This aspect of boating which is so important with a large craft becomes virtually a non-issue when you’re trailering a boat like the Benguela 500. Due to its size, overall weight and the hull’s handling of the tow vehicle’s slipstream while high speed towing, one might well wonder whether there’s a boat behind you at all. In real terms a medium-powered sedan car will be easily capable of towing this rig which weighs about 750kg. The slipway launch and return was a non-event, and I am sure that a beach launch will be equally as easy.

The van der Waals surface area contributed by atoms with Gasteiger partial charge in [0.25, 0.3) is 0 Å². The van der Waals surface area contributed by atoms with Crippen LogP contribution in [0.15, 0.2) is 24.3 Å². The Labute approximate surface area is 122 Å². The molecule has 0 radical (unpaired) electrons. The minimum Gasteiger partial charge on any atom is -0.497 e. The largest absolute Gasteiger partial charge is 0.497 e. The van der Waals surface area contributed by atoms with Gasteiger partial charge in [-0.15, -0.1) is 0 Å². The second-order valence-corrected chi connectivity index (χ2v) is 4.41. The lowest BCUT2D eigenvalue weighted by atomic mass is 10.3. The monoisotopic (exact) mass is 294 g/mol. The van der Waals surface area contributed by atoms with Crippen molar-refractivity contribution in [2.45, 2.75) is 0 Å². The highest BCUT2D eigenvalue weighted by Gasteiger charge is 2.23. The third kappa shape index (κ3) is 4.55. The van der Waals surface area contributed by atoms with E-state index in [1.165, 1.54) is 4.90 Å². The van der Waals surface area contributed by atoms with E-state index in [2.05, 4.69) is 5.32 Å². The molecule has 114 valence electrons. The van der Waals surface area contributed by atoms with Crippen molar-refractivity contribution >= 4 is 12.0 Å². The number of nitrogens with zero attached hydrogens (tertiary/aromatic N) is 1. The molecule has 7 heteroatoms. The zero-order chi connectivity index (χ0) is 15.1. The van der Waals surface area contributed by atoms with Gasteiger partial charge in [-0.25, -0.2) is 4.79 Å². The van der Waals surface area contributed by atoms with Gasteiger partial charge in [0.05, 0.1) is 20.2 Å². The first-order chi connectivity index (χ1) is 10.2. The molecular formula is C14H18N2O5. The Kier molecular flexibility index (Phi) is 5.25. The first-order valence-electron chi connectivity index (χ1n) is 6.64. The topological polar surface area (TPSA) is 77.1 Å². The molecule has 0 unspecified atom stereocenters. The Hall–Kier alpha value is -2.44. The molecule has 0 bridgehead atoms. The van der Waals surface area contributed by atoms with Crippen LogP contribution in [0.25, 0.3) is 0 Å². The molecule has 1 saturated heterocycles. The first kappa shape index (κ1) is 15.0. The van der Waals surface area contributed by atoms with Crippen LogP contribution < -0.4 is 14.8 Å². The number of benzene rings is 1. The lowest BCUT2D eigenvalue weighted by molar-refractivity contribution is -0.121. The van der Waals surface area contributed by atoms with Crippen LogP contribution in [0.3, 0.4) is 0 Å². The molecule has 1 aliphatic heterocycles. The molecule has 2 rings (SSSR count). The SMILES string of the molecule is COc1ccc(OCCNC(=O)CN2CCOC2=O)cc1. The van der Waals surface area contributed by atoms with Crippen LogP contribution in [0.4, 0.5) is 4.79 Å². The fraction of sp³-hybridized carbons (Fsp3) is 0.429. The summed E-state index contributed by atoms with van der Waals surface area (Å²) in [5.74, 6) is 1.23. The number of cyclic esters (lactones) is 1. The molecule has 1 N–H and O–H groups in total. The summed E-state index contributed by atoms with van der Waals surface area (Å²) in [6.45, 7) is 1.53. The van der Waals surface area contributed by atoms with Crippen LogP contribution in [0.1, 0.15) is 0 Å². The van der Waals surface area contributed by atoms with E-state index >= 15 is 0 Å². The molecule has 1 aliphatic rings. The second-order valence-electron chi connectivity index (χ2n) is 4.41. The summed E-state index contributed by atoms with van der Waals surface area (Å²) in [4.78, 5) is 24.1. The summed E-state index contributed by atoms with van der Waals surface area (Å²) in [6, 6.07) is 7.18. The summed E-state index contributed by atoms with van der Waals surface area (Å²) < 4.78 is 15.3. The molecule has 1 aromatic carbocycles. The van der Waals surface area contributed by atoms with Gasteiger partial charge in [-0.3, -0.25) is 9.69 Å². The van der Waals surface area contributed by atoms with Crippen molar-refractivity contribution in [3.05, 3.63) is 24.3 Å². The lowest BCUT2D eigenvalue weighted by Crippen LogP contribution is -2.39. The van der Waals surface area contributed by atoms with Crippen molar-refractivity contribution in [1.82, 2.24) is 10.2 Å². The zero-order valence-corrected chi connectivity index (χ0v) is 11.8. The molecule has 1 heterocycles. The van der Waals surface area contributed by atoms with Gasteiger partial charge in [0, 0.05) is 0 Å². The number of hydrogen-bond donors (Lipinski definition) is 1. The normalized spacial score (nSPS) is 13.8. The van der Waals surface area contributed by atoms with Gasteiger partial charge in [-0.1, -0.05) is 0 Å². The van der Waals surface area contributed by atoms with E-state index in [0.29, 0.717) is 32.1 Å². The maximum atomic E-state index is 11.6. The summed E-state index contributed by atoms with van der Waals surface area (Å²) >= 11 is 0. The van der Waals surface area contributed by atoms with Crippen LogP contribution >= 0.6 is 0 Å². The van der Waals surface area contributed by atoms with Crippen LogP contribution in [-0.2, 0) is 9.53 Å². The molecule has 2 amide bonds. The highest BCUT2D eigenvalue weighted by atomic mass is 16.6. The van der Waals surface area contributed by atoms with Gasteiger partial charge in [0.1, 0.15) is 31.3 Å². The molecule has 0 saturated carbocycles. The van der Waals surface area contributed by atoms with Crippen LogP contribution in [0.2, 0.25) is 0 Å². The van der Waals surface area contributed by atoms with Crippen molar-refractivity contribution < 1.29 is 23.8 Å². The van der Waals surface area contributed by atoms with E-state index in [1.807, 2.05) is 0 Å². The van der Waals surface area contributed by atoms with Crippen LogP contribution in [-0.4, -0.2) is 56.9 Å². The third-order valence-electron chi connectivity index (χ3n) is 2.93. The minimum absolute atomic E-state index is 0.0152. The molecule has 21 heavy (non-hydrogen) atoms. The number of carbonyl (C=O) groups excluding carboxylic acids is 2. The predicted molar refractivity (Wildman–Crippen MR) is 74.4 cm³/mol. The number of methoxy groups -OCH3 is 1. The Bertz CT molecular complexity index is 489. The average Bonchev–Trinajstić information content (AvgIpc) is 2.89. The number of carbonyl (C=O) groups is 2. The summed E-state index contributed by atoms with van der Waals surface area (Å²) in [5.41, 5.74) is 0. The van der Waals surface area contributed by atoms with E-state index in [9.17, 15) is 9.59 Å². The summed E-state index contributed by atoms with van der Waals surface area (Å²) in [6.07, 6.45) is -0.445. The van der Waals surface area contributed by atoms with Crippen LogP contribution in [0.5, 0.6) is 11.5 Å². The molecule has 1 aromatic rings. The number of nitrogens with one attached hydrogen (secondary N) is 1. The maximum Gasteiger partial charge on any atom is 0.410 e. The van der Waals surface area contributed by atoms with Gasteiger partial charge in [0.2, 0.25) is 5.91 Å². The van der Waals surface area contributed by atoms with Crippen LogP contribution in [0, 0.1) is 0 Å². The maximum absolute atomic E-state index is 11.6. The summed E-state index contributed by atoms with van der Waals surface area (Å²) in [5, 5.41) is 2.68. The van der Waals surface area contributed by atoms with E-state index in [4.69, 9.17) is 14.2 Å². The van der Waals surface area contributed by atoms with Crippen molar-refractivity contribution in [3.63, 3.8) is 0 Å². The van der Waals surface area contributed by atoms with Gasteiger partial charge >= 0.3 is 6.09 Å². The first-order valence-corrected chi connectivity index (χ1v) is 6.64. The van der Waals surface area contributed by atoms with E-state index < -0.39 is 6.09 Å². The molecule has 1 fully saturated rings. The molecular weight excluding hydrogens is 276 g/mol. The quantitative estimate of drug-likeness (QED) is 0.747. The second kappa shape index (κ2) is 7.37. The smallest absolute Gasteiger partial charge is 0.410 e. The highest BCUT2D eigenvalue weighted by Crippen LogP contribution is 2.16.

A single 60hp Yamaha two-stroke motor had been chosen to power the Benguela 500. It proved to have more than sufficient power with three of us aboard, with the added bonus that the reduced cost of a two-stroke as opposed to a four-stroke enables Natal Caravans and Marine to offer the rig at a very affordable price in today’s market. Hearing the putt-putt of an idling two-stroke and smelling the aroma of burnt oil that has long been part and parcel of our offshore boating experience brought back still more memories, especially while trolling endlessly on one motor with the wind on the transom. Very lekker indeed. The cable steering and single throttle control module was mounted on the centre console in such a way that I could make throttle adjustments and trim setting changes while holding the steering wheel with my right hand. It was especially nice while trolling at low speed. One 60hp motor — is that sufficient? Well, going back 50 years most ski-boats of this size were powered by a single 40hp motor. In short, this craft was more than adequately powered. Swinging a 13 pitch prop she’s very fast onto the plane in flat water and more than adequate in simulated surf activities, coming out of a sharp about-turn and digging us out of the hole and back onto the plane. So, yes, 60hp was more than adequate for the Benguela 500